I hadn't really thought through the shift timing before, but here's today's thoughts:
I use the same Pingel switch on the RD350. In theory at least, it's air pressure that activates the ram and kill switch, and whatever speed it travels at, a longer tube will always take longer for that pulse to reach the other end. For us mere mortals, that seems like it's instantaneous, but it does take time - albeit not a lot. at say 1000 ft per second in cool air, that pulse will take 1/1000 of a second to travel 1 foot and 2/1000 sec to travel 2 feet. Doesn't sound like a huge difference if the kill switch kills ignition for say 50 milliseconds which is 50/1,000 sec.

But that's the time the ignition remains off to allow the shift to complete and will all that heavy metal to move, that sounds reasonable.

The idea behind a shorter run to the ram is that you want it to start moving before the kill happens. So the air pulse travels to the ram which reacts and starts to move and take up slack in the linkages. If the ram is attached a long way from the shift shaft, it will have to travel further to make a shift and if the ram is attached closer to the shift shaft (shorter lever so less leverage but also less distance to move) it will start to move the shift mechanism earlier.

Our old fashioned shifters have a lot of movement from the shift mechanism (claws/pawls etc) to play between the shift forks and the rails and shift forks to the gears and the distance the gear have to move. And that's before the gears start to move. All that mechanical mayhem takes time, so we need to initiate the mechanical part as far ahead of the kill as possible. There's work to be done and it takes time.

So mount the solenoid as close to the ram as possible even if the gear shift has very little latency.

OR... Fit what is known as a window switch that will shift automatically at predetermined revs, then redesign the whole transmission and have the dogs cut for auto shift - basically a ramp on the engagement side of the dogs so never ever down shift or close the throttle. Then take the shift forks and measure the free play and build the ends up with hard weld and grind back to minimal side play and shim the gears and so on. But I'd just shorten the one side for now. Mount the solenoid on the shift ram if possible and see how that works.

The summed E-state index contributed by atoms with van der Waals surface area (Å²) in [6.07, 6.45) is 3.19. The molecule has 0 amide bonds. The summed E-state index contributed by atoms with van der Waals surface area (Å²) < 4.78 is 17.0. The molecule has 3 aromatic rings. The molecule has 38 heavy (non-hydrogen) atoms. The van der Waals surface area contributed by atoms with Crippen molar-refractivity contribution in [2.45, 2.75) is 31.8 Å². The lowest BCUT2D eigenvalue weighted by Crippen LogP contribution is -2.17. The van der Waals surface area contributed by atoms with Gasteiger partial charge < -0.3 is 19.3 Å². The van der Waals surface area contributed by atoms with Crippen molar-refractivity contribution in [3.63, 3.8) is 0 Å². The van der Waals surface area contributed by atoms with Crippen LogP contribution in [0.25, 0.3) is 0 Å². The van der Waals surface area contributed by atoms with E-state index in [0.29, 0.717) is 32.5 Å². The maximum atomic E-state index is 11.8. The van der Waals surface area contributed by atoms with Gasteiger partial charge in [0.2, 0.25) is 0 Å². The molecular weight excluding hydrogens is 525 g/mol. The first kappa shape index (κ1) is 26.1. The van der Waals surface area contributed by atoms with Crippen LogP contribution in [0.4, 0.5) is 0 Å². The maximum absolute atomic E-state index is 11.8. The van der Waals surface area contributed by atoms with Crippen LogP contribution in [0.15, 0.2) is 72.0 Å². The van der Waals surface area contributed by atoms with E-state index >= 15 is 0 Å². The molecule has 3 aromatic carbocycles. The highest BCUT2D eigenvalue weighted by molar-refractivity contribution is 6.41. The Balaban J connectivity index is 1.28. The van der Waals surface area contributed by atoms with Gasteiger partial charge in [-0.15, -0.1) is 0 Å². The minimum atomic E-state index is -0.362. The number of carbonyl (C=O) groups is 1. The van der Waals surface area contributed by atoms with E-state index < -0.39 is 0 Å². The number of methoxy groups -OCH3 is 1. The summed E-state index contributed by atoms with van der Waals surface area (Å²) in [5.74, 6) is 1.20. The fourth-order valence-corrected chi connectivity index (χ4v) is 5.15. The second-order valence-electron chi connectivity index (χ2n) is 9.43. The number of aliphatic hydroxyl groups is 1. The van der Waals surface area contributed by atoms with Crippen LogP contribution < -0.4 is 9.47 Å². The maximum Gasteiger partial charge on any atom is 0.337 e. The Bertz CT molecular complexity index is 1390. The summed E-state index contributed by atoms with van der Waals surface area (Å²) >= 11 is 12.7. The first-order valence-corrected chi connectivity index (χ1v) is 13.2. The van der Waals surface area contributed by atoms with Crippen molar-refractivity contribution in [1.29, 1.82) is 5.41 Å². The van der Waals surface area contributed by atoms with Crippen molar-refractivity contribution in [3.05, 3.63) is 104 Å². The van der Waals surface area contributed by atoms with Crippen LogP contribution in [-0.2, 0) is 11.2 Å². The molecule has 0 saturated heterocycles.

Or fit a modern Ignitech or MSD ignition and adjust shift delay with a laptop.

BTW, my best time was set after I almost ran out of expensive race gas and tipped in some 93 octane street gas...... May be a coincidence, but who knows. I find C12 to be sluggish maybe because I need more compression to get the best out of it and U4.4, which we are not allowed to run has the best throttle response but I have not dyno tested different fuels back to back. On our Honda CB160 race bikes, they made more power with 89 octane street gas than with C12 - not by much but it was measurable (just).

So in summary, it's time for a Rotax top end with new design of transmission, thin wall frame, and titanium everything coupled to space shuttle level electronics and rocket fuel... :)

It all comes down to how badly you want to beat Zeke.
 

Texasstar

Can't is a four letter dirty word
Rear end is much lighter so that's good.
Zeke's times are not far from mine on the Phat Trakka. Don't encourage him to practice, because those times have room for improvement...
Your time slip is interesting. I compared that to our RZ350 and the 60' is similar but speed at the 1/8 is significantly lower and it's almost a second slower for the 1/8th and that talks to power. I only had the RZ on a dyno once and that was years ago, but it made about 56 at the rear wheel IIRC.

It's unlikely that the Bul will make that much power, but I would have expected a slightly higher speed and lower ET, so there's some more work to be done there over the winter.

I hadn't really thought through the shift timing before, but here's today's thoughts:
I use the same Pingel switch on the RD350. In theory at least, it's air pressure that activates the ram and kill switch, and whatever speed it travels at, a longer tube will always take longer for that pulse to reach the other end. For us mere mortals, that seems like it's instantaneous, but it does take time - albeit not a lot. at say 1000 ft per second in cool air, that pulse will take 1/1000 of a second to travel 1 foot and 2/1000 sec to travel 2 feet. Doesn't sound like a huge difference if the kill switch kills ignition for say 50 milliseconds which is 50/1,000 sec.

But that's the time the ignition remains off to allow the shift to complete and will all that heavy metal to move, that sounds reasonable.

The idea behind a shorter run to the ram is that you want it to start moving before the kill happens. So the air pulse travels to the ram which reacts and starts to move and take up slack in the linkages. If the ram is attached a long way from the shift shaft, it will have to travel further to make a shift and if the ram is attached closer to the shift shaft (shorter lever so less leverage but also less distance to move) it will start to move the shift mechanism earlier.

Our old fashioned shifters have a lot of movement from the shift mechanism (claws/pawls etc) to play between the shift forks and the rails and shift forks to the gears and the distance the gear have to move. And that's before the gears start to move. All that mechanical mayhem takes time, so we need to initiate the mechanical part as far ahead of the kill as possible. There's work to be done and it takes time.